The world witnessed two presidential elections in South America on April 11. One of them gave the victory to Guillermo Lasso, now president-elect of Ecuador. In Peru, an election that featured a total of 18 candidates is now going into a runoff election between Keiko Fujimori and Pedro Castillo. Both of these elections will have a significant impact on the hemisphere.
Lasso has pledged to take an important step to fight against the previous administration’s corruption. After defeating Andres Arauz, a supporter of Ecuador’s ex-President Rafael Correa, the current administration of Lenin Moreno will now step down as Lasso, who has been adverse to Correa, prepares to take office.
Correa stayed in office for 10 years, from 2007 to 2017. He is currently facing a sentence of eight years in prison after being found guilty of being part of a criminal structure of bribery between 2012 and 2016. This scandal, known as the Odebrecht corruption scandal, involved many prominent politicians in the region.
However, Correa is currently residing in Belgium, evading justice in Ecuador. Lasso, the president-elect, is a breath of fresh air for freedom-lovers in the country. He opposes Correa’s radical socialist model and advocates a freer government system with less public spending.
Freedom has won in Ecuador after the elections. Correa’s era will be remembered as the so-called socialism of the 21st century, the same governmental model that led to chaos and misery in Venezuela under Hugo Chavez and Nicolas Maduro. Now, Ecuador has the opportunity to embrace a system that can provide stability and prosperity for all, and leave behind the dark ages of corruption, authoritarianism, and rampant public spending.
In Peru, the picture is not quite as optimistic.
Peru has been three years without an elected president (due to a series of resignations), and is experiencing one of the most irregular cycles in political history.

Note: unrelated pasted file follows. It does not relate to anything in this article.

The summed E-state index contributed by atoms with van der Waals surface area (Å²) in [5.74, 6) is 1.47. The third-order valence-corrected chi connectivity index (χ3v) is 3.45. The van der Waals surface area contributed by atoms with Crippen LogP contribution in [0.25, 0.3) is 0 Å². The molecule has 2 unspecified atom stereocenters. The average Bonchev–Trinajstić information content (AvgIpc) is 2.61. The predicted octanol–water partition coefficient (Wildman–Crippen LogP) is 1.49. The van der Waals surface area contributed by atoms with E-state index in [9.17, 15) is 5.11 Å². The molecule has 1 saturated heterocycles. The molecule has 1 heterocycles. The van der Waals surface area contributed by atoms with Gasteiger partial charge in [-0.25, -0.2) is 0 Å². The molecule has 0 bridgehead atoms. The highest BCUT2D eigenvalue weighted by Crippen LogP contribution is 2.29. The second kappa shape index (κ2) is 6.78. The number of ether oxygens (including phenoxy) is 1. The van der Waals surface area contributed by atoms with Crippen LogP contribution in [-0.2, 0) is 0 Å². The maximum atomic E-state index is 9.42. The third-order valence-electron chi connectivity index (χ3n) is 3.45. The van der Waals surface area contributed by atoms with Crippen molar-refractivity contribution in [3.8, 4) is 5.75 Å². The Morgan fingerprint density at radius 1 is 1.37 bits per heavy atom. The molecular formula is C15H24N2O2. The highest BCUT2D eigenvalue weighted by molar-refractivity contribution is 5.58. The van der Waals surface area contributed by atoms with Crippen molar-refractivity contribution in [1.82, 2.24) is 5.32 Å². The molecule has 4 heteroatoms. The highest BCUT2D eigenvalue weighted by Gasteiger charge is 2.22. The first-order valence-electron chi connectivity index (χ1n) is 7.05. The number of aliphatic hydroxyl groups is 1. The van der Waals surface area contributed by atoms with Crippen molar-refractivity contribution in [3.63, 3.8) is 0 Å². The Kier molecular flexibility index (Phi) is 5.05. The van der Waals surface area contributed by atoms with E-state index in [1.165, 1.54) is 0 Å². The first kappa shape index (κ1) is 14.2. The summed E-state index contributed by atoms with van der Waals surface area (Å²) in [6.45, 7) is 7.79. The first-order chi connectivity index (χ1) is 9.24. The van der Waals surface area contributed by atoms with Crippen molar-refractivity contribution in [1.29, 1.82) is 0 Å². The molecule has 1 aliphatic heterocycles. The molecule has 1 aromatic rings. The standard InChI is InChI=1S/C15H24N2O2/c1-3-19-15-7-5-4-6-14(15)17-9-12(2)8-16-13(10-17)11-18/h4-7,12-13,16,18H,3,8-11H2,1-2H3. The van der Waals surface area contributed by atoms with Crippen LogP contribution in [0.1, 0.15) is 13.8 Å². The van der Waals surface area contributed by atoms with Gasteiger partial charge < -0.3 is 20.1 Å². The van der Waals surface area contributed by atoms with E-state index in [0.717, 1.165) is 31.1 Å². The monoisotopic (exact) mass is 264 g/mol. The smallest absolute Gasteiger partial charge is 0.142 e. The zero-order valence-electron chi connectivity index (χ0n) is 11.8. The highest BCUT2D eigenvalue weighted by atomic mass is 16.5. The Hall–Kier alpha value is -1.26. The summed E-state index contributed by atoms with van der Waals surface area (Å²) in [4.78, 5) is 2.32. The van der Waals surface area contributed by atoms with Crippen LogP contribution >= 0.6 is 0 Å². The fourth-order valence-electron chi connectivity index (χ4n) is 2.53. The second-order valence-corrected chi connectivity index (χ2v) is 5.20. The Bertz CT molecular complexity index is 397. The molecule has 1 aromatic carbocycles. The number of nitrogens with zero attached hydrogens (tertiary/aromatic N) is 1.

Only last year, there were three different constitutional presidents—that is, they were not elected by the people.
Currently, the leading candidate for the presidency, Pedro Castillo, is a far-left candidate who wants to implement the same socialist agenda we have seen played out in the continent many times. He plans on changing the constitution of the country once elected. His vision is hyper-isolationist from the world, and he intends to nationalize any enterprise that does not meet the government’s criteria.
Unlike other totalitarian governments, like Chavez’s regime in Venezuela, Castillo is not even trying to hide or hold back on his idea of nationalizing private industries. As a presidential candidate, he has openly talked about his plan to nationalize mining, oil, gas, and any country’s energetic sector. Castillo plans on running a country heavily subsidized in every sector of the economy.
Peru is likely facing one of the most radical candidates ever seen in history. The authoritarianism exposed by Castillo is a radicalized version of far-left politicians in the region. He is committed to applying the utopistic model that recent totalitarians have applied in the continent—every single one of them taking their countries to a road of misery.
Peruvians cannot simply overlook the dangers of these ideas. Historically, countries worldwide have suffered the darkest chapters of their history due to candidates with these authoritarian trends.
My country, Venezuela, also suffered the consequences of socialism of the 21st century. It led to shortages, lack of medicines, hyperinflation, extreme poverty, dependency, censorship, and absolute control from the government.
For South America to be a truly free hemisphere, its citizens should embrace free-market proposals. They should also learn from the lessons of their own history and those of their neighbors, and ask themselves if they want the failed, broken systems that socialist totalitarians have brought about in other nations.
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